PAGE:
But just what is generosity? Did you notice I keep saying “generosity” instead of “stewardship?” “Stewardship” is a big word that gets used in a lot of different ways. It probably helps to think about what it means to be a steward. Pretend that you’re going to take a trip. Would you invite me to watch your house for you? Who is this guy? Are you ready to hand over the keys? Probably not! You’re going to let someone into your house, to watch your things, to get your mail, not run up your phone bill or order pay-per-view. You’d want someone to take good care of things while you’re away. And you’re probably not going to ask just anyone to do that for you. You’d want to ask someone that you know, someone that you trust. You don’t want to worry about the garden hose, or the stove burner.

You know, that’s kind of like God and us. Think about God’s creation. We live in it. We take care of it. Sometimes we do a pretty good job at that. Sometimes, not so much. But you know, God still entrusts us to care forthings. That means something. That’s a lot of trust from God. He must love us a lot to trust us to care for the world. He doesn’t need to do it. God wouldn’t invite you or me to care for these things if He didn’t know our hearts, if He didn’t love us so much to give us this honor of being His stewards. Of course, we’re broken people, we don’t always keep our word. And yet, God still comes back to us, forgiving us, and still asking us to be His stewards.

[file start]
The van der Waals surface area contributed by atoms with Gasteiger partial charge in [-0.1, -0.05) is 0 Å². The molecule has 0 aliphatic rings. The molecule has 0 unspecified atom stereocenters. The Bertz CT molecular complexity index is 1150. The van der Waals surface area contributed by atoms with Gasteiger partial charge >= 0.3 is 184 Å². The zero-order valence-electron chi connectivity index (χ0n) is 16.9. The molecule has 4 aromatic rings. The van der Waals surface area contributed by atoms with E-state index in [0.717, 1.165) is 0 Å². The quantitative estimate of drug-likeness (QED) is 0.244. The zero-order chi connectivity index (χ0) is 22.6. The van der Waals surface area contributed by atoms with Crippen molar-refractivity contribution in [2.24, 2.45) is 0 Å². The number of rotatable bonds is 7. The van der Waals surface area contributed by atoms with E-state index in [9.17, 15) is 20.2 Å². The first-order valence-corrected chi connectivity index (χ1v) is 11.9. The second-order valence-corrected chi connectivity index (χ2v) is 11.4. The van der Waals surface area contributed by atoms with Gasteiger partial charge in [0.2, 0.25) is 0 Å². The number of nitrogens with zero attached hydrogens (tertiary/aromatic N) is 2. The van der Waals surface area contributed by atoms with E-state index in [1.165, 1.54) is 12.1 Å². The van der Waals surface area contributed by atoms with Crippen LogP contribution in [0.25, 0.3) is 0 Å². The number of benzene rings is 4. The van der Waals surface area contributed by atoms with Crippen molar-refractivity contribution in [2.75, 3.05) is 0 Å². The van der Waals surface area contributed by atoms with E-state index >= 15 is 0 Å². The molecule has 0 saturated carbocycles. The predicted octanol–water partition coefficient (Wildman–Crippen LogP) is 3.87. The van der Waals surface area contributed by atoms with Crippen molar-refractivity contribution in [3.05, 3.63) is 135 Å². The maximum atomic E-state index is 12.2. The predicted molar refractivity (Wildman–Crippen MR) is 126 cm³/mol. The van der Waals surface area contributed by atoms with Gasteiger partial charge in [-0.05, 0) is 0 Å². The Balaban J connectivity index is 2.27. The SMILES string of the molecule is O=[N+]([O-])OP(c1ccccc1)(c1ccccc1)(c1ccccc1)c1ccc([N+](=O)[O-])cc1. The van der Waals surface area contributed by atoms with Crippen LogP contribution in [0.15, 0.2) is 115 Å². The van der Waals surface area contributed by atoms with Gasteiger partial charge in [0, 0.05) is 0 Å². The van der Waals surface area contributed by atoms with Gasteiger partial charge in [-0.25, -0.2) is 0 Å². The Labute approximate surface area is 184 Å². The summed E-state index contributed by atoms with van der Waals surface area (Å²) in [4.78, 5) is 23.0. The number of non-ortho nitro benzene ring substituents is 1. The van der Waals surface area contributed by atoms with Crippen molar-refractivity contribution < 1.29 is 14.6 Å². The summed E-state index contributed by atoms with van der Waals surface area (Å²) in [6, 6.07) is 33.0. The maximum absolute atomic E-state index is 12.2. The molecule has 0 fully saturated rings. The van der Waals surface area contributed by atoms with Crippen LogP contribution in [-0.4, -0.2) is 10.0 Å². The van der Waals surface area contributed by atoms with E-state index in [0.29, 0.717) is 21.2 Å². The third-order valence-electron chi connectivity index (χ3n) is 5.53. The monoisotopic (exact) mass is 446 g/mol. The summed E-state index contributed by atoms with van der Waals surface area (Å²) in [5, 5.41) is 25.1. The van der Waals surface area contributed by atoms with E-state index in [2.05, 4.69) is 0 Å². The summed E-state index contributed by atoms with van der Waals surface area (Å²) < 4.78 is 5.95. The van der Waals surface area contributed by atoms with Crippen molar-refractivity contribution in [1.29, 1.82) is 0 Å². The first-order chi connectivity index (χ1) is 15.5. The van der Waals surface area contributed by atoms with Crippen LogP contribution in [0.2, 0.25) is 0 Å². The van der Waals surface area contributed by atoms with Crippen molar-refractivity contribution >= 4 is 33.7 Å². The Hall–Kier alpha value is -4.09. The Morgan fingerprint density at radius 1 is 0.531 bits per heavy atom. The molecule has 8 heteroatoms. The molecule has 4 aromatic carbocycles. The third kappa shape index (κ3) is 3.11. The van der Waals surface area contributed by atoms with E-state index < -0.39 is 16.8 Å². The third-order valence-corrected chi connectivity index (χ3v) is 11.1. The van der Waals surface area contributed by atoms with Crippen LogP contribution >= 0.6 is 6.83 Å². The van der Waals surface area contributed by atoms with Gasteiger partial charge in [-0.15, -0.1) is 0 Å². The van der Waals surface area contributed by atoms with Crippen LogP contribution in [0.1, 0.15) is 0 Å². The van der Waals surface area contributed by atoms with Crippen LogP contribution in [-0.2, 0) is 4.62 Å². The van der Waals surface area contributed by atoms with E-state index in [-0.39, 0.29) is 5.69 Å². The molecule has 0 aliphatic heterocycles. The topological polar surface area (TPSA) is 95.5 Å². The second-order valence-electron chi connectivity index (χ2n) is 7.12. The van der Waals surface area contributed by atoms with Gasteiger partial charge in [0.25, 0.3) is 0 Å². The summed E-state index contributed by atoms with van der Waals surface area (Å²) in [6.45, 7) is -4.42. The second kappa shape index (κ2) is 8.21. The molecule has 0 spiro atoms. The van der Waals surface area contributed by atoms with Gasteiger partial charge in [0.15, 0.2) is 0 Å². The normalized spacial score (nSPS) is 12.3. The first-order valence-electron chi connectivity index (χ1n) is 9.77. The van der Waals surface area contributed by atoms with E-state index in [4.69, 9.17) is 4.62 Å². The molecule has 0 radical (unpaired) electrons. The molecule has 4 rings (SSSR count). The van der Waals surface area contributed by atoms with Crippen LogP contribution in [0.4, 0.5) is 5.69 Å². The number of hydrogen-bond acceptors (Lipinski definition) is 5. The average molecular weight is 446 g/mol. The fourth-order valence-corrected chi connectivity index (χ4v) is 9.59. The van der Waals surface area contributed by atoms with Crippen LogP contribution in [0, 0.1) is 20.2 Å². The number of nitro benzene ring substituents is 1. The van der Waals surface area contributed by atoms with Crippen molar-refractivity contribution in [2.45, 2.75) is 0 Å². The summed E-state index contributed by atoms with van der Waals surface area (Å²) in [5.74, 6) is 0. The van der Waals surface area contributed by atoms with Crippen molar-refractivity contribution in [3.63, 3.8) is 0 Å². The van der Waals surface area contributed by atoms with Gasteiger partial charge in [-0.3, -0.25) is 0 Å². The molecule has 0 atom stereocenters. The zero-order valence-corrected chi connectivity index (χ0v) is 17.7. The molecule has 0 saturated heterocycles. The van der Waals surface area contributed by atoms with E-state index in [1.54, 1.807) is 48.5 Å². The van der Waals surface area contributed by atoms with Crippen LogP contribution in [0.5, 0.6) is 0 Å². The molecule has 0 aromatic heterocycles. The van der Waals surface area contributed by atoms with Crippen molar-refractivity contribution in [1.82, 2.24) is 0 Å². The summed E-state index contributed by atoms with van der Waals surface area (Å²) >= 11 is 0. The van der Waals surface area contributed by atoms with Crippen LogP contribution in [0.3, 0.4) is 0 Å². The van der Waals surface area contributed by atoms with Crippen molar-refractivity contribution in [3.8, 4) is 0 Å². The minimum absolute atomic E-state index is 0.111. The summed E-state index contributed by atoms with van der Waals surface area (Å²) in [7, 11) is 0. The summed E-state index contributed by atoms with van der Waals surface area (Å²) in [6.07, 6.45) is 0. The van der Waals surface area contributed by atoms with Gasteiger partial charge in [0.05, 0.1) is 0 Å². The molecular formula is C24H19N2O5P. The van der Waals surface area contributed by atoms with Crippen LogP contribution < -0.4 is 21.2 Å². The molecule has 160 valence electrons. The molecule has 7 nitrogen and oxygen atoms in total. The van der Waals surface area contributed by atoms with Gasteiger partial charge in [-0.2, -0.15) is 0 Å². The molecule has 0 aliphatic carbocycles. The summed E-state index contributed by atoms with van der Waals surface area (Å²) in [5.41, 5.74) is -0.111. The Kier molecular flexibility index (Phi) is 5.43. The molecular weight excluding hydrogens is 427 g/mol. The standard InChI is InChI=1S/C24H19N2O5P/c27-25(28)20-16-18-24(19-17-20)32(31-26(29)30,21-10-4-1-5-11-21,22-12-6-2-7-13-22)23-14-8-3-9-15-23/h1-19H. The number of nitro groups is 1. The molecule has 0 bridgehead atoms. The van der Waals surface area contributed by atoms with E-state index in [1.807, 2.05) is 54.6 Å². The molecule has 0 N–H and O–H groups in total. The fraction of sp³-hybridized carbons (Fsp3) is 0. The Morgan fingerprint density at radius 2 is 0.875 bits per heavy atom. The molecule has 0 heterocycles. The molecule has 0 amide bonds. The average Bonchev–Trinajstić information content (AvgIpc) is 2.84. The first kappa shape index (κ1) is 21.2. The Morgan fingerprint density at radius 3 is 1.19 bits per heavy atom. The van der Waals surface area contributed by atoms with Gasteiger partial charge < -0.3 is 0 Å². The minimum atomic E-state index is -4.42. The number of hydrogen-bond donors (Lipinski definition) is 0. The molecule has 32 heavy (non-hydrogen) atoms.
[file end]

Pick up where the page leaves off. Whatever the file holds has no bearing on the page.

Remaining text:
Have you ever thought about money? Who doesn’t? Maybe you know someone who’s out of work. Maybe you have trouble making ends meet. Or maybe you’re pretty successful these days. What if our money belongs to God? What if it never really belonged to us in the first place? That’s pretty controversial! You earn your money – it’s yours, right? Money can be dangerous. You loan some to a friend and they never pay you back. How’s that friendship now? What if there’s a different way to think about the whole thing? What if that money belonged to God, and never belonged to us? What if you didn’t feel like you had to protect anything? If it all belongs to God, and if we’re just caring for it, then it’s a gift, right? A blessing. Some of you might live this way. But maybe you’ve never thought about it before. What if you could just let go a little bit more? Let yourself trust in God just a little bit more?

Generosity is love. Freely giving to others. Not feeling like there’s only a little bit. Because it hurts to worry about the future. To worry about how we’re going to support ourselves. What if we could trust God enough to know that God will provide? I’m not going to say that all our problems just vanish. But if you could have a different attitude, it changes everything. I know for me, when I believe it’s all a gift, and that God cares for me and loves me, it does get easier. I feel and I give more generously. It’s not loss, it’s not giving up. Maybe there’s something important about learning how to sacrifice, but for me it’s more important to be able to think that I’m caring for the world.

You know, this morning’s reading from Jeremiah is one of my favorites: